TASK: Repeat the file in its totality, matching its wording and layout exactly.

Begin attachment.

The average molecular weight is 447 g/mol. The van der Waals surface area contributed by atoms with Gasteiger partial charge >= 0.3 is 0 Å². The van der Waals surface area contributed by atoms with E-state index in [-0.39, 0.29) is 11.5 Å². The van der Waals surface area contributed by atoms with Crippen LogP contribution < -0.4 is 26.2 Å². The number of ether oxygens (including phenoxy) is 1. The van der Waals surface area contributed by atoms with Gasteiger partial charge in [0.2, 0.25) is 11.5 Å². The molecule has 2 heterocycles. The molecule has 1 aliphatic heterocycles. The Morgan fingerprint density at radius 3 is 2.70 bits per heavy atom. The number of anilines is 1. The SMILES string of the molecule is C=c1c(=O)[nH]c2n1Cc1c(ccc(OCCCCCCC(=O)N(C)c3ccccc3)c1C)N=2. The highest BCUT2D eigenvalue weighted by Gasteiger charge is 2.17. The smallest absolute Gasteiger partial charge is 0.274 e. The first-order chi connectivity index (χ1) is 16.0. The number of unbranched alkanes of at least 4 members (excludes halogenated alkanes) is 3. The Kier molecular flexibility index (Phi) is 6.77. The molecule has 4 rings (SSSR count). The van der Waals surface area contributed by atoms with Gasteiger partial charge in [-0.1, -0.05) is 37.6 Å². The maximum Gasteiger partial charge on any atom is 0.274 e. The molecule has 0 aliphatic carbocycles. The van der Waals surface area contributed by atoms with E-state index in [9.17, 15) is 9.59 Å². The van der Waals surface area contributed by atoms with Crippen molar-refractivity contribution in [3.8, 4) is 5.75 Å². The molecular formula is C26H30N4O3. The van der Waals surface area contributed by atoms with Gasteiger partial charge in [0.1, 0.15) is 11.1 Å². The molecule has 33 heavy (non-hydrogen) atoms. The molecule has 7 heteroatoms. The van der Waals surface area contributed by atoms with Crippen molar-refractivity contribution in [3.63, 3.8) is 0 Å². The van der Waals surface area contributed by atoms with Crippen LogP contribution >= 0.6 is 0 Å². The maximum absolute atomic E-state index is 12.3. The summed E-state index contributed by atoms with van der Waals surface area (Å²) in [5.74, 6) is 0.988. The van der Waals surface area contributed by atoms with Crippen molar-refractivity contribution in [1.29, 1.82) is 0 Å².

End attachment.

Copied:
The average molecular weight is 447 g/mol. The van der Waals surface area contributed by atoms with Gasteiger partial charge >= 0.3 is 0 Å². The van der Waals surface area contributed by atoms with E-state index in [-0.39, 0.29) is 11.5 Å². The van der Waals surface area contributed by atoms with Crippen LogP contribution < -0.4 is 26.2 Å². The number of ether oxygens (including phenoxy) is 1. The van der Waals surface area contributed by atoms with Gasteiger partial charge in [0.2, 0.25) is 11.5 Å². The molecule has 2 heterocycles. The molecule has 1 aliphatic heterocycles. The Morgan fingerprint density at radius 3 is 2.70 bits per heavy atom. The number of anilines is 1. The SMILES string of the molecule is C=c1c(=O)[nH]c2n1Cc1c(ccc(OCCCCCCC(=O)N(C)c3ccccc3)c1C)N=2. The highest BCUT2D eigenvalue weighted by Gasteiger charge is 2.17. The smallest absolute Gasteiger partial charge is 0.274 e. The first-order chi connectivity index (χ1) is 16.0. The number of unbranched alkanes of at least 4 members (excludes halogenated alkanes) is 3. The Kier molecular flexibility index (Phi) is 6.77. The molecule has 4 rings (SSSR count). The van der Waals surface area contributed by atoms with Gasteiger partial charge in [-0.1, -0.05) is 37.6 Å². The maximum Gasteiger partial charge on any atom is 0.274 e. The molecule has 0 aliphatic carbocycles. The van der Waals surface area contributed by atoms with E-state index in [9.17, 15) is 9.59 Å². The van der Waals surface area contributed by atoms with Crippen molar-refractivity contribution in [3.8, 4) is 5.75 Å². The molecular formula is C26H30N4O3. The van der Waals surface area contributed by atoms with Gasteiger partial charge in [0.1, 0.15) is 11.1 Å². The molecule has 33 heavy (non-hydrogen) atoms. The molecule has 7 heteroatoms. The van der Waals surface area contributed by atoms with Crippen molar-refractivity contribution in [3.63, 3.8) is 0 Å². The van der Waals surface area contributed by atoms with Crippen LogP contribution >= 0.6 is 0 Å². The maximum absolute atomic E-state index is 12.3. The summed E-state index contributed by atoms with van der Waals surface area (Å²) in [5.74, 6) is 0.988. The van der Waals surface area contributed by atoms with Crippen molar-refractivity contribution in [1.29, 1.82) is 0 Å².